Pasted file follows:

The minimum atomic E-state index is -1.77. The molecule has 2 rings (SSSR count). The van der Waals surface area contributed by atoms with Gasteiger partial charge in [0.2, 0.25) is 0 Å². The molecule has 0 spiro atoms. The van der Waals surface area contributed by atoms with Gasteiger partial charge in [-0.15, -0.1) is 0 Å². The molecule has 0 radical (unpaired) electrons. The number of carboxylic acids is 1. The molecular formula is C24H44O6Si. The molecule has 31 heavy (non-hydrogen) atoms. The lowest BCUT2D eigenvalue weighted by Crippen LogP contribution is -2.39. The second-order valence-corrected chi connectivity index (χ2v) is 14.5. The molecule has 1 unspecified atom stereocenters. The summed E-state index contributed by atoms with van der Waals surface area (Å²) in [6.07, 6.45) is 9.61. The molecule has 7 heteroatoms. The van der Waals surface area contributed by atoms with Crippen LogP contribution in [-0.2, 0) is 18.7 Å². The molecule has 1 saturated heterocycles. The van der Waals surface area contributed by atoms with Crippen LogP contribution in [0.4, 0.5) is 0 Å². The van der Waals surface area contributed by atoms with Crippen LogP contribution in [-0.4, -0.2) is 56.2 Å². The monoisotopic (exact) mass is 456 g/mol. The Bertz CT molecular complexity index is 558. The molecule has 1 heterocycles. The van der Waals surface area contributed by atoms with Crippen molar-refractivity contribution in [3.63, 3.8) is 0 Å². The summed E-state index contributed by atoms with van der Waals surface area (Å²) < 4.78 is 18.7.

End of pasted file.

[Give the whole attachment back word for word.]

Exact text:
The minimum atomic E-state index is -1.77. The molecule has 2 rings (SSSR count). The van der Waals surface area contributed by atoms with Gasteiger partial charge in [0.2, 0.25) is 0 Å². The molecule has 0 spiro atoms. The van der Waals surface area contributed by atoms with Gasteiger partial charge in [-0.15, -0.1) is 0 Å². The molecule has 0 radical (unpaired) electrons. The number of carboxylic acids is 1. The molecular formula is C24H44O6Si. The molecule has 31 heavy (non-hydrogen) atoms. The lowest BCUT2D eigenvalue weighted by Crippen LogP contribution is -2.39. The second-order valence-corrected chi connectivity index (χ2v) is 14.5. The molecule has 1 unspecified atom stereocenters. The summed E-state index contributed by atoms with van der Waals surface area (Å²) in [6.07, 6.45) is 9.61. The molecule has 7 heteroatoms. The van der Waals surface area contributed by atoms with Crippen LogP contribution in [-0.2, 0) is 18.7 Å². The molecule has 1 saturated heterocycles. The van der Waals surface area contributed by atoms with Crippen LogP contribution in [0.4, 0.5) is 0 Å². The van der Waals surface area contributed by atoms with Crippen LogP contribution in [-0.4, -0.2) is 56.2 Å². The monoisotopic (exact) mass is 456 g/mol. The Bertz CT molecular complexity index is 558. The molecule has 1 heterocycles. The van der Waals surface area contributed by atoms with Crippen molar-refractivity contribution in [3.63, 3.8) is 0 Å². The summed E-state index contributed by atoms with van der Waals surface area (Å²) < 4.78 is 18.7.